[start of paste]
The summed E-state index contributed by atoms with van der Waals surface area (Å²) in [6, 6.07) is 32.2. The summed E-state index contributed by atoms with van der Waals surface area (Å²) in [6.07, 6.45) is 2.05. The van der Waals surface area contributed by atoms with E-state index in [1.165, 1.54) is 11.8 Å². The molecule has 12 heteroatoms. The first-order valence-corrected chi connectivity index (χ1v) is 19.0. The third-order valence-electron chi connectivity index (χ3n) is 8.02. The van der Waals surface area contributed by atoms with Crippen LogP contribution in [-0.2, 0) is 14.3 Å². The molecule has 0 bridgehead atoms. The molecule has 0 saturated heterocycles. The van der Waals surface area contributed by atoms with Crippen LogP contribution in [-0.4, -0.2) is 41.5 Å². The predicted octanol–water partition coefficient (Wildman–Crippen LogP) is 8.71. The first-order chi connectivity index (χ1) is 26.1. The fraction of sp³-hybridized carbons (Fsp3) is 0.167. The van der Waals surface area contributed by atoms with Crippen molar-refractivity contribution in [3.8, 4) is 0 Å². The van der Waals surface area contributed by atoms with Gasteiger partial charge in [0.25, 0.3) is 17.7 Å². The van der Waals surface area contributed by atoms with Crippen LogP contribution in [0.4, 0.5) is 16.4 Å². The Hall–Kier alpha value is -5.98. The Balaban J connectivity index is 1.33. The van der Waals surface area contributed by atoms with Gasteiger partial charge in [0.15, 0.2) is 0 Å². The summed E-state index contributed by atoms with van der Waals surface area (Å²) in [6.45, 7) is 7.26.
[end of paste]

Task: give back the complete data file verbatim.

The summed E-state index contributed by atoms with van der Waals surface area (Å²) in [6, 6.07) is 32.2. The summed E-state index contributed by atoms with van der Waals surface area (Å²) in [6.07, 6.45) is 2.05. The van der Waals surface area contributed by atoms with E-state index in [1.165, 1.54) is 11.8 Å². The molecule has 12 heteroatoms. The first-order valence-corrected chi connectivity index (χ1v) is 19.0. The third-order valence-electron chi connectivity index (χ3n) is 8.02. The van der Waals surface area contributed by atoms with Crippen LogP contribution in [-0.2, 0) is 14.3 Å². The molecule has 0 bridgehead atoms. The molecule has 0 saturated heterocycles. The van der Waals surface area contributed by atoms with Crippen LogP contribution in [-0.4, -0.2) is 41.5 Å². The predicted octanol–water partition coefficient (Wildman–Crippen LogP) is 8.71. The first-order chi connectivity index (χ1) is 26.1. The fraction of sp³-hybridized carbons (Fsp3) is 0.167. The van der Waals surface area contributed by atoms with Crippen molar-refractivity contribution in [3.8, 4) is 0 Å². The van der Waals surface area contributed by atoms with Gasteiger partial charge in [0.25, 0.3) is 17.7 Å². The van der Waals surface area contributed by atoms with Crippen LogP contribution in [0.4, 0.5) is 16.4 Å². The Hall–Kier alpha value is -5.98. The Balaban J connectivity index is 1.33. The van der Waals surface area contributed by atoms with Gasteiger partial charge in [0.15, 0.2) is 0 Å². The summed E-state index contributed by atoms with van der Waals surface area (Å²) in [6.45, 7) is 7.26.